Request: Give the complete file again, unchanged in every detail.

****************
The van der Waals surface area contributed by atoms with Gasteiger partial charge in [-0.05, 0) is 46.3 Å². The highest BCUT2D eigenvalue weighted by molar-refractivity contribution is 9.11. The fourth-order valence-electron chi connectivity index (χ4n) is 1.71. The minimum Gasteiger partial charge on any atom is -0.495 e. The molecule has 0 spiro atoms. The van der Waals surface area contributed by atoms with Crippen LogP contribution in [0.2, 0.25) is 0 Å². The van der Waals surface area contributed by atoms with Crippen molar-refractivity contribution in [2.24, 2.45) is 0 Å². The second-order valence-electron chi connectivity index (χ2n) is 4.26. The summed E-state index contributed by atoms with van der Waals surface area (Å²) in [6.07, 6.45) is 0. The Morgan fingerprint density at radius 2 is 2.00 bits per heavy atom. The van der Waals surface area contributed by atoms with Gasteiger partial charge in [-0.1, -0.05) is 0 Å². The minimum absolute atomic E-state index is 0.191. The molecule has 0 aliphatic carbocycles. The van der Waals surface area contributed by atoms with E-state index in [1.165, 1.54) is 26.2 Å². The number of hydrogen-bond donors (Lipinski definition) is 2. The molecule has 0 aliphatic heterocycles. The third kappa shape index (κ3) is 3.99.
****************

The van der Waals surface area contributed by atoms with Gasteiger partial charge in [-0.05, 0) is 46.3 Å². The highest BCUT2D eigenvalue weighted by molar-refractivity contribution is 9.11. The fourth-order valence-electron chi connectivity index (χ4n) is 1.71. The minimum Gasteiger partial charge on any atom is -0.495 e. The molecule has 0 spiro atoms. The van der Waals surface area contributed by atoms with Crippen LogP contribution in [0.2, 0.25) is 0 Å². The van der Waals surface area contributed by atoms with Crippen molar-refractivity contribution in [2.24, 2.45) is 0 Å². The second-order valence-electron chi connectivity index (χ2n) is 4.26. The summed E-state index contributed by atoms with van der Waals surface area (Å²) in [6.07, 6.45) is 0. The Morgan fingerprint density at radius 2 is 2.00 bits per heavy atom. The van der Waals surface area contributed by atoms with Gasteiger partial charge in [-0.1, -0.05) is 0 Å². The minimum absolute atomic E-state index is 0.191. The molecule has 0 aliphatic carbocycles. The van der Waals surface area contributed by atoms with E-state index in [1.165, 1.54) is 26.2 Å². The number of hydrogen-bond donors (Lipinski definition) is 2. The molecule has 0 aliphatic heterocycles. The third kappa shape index (κ3) is 3.99.